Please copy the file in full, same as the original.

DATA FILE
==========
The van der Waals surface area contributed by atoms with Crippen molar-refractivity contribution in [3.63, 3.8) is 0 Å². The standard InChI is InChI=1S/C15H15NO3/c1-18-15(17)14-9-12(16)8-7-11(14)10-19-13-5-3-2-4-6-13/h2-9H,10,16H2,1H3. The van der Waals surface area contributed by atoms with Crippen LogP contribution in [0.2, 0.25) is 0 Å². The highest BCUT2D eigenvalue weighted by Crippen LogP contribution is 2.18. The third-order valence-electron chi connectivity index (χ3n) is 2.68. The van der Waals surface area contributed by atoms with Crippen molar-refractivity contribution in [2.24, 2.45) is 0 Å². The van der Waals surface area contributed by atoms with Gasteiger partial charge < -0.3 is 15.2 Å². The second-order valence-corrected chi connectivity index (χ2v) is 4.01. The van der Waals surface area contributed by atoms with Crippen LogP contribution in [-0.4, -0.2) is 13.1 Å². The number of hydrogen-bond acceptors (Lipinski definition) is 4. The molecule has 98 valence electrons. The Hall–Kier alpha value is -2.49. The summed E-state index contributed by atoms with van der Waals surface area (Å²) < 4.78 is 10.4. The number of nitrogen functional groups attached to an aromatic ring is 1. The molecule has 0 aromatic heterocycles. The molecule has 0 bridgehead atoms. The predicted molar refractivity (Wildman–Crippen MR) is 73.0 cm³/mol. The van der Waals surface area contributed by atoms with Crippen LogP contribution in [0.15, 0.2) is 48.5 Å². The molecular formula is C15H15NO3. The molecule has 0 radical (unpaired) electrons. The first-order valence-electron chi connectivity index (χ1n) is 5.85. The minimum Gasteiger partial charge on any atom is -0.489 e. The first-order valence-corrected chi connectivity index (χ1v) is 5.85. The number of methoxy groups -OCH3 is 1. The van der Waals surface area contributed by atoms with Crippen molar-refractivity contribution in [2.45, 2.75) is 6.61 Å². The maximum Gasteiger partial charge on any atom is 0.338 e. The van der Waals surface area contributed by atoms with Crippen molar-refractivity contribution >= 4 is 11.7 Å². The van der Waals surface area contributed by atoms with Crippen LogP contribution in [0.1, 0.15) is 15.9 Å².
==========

The van der Waals surface area contributed by atoms with Crippen molar-refractivity contribution in [3.63, 3.8) is 0 Å². The standard InChI is InChI=1S/C15H15NO3/c1-18-15(17)14-9-12(16)8-7-11(14)10-19-13-5-3-2-4-6-13/h2-9H,10,16H2,1H3. The van der Waals surface area contributed by atoms with Crippen LogP contribution in [0.2, 0.25) is 0 Å². The highest BCUT2D eigenvalue weighted by Crippen LogP contribution is 2.18. The third-order valence-electron chi connectivity index (χ3n) is 2.68. The van der Waals surface area contributed by atoms with Crippen molar-refractivity contribution in [2.24, 2.45) is 0 Å². The van der Waals surface area contributed by atoms with Gasteiger partial charge < -0.3 is 15.2 Å². The second-order valence-corrected chi connectivity index (χ2v) is 4.01. The van der Waals surface area contributed by atoms with Crippen LogP contribution in [-0.4, -0.2) is 13.1 Å². The number of hydrogen-bond acceptors (Lipinski definition) is 4. The molecule has 98 valence electrons. The Hall–Kier alpha value is -2.49. The summed E-state index contributed by atoms with van der Waals surface area (Å²) < 4.78 is 10.4. The number of nitrogen functional groups attached to an aromatic ring is 1. The molecule has 0 aromatic heterocycles. The molecule has 0 bridgehead atoms. The predicted molar refractivity (Wildman–Crippen MR) is 73.0 cm³/mol. The van der Waals surface area contributed by atoms with Crippen LogP contribution in [0.15, 0.2) is 48.5 Å². The molecular formula is C15H15NO3. The molecule has 0 radical (unpaired) electrons. The first-order valence-electron chi connectivity index (χ1n) is 5.85. The minimum Gasteiger partial charge on any atom is -0.489 e. The first-order valence-corrected chi connectivity index (χ1v) is 5.85. The number of methoxy groups -OCH3 is 1. The van der Waals surface area contributed by atoms with Crippen molar-refractivity contribution in [2.45, 2.75) is 6.61 Å². The maximum Gasteiger partial charge on any atom is 0.338 e. The van der Waals surface area contributed by atoms with Crippen molar-refractivity contribution >= 4 is 11.7 Å². The van der Waals surface area contributed by atoms with Crippen LogP contribution in [0.1, 0.15) is 15.9 Å².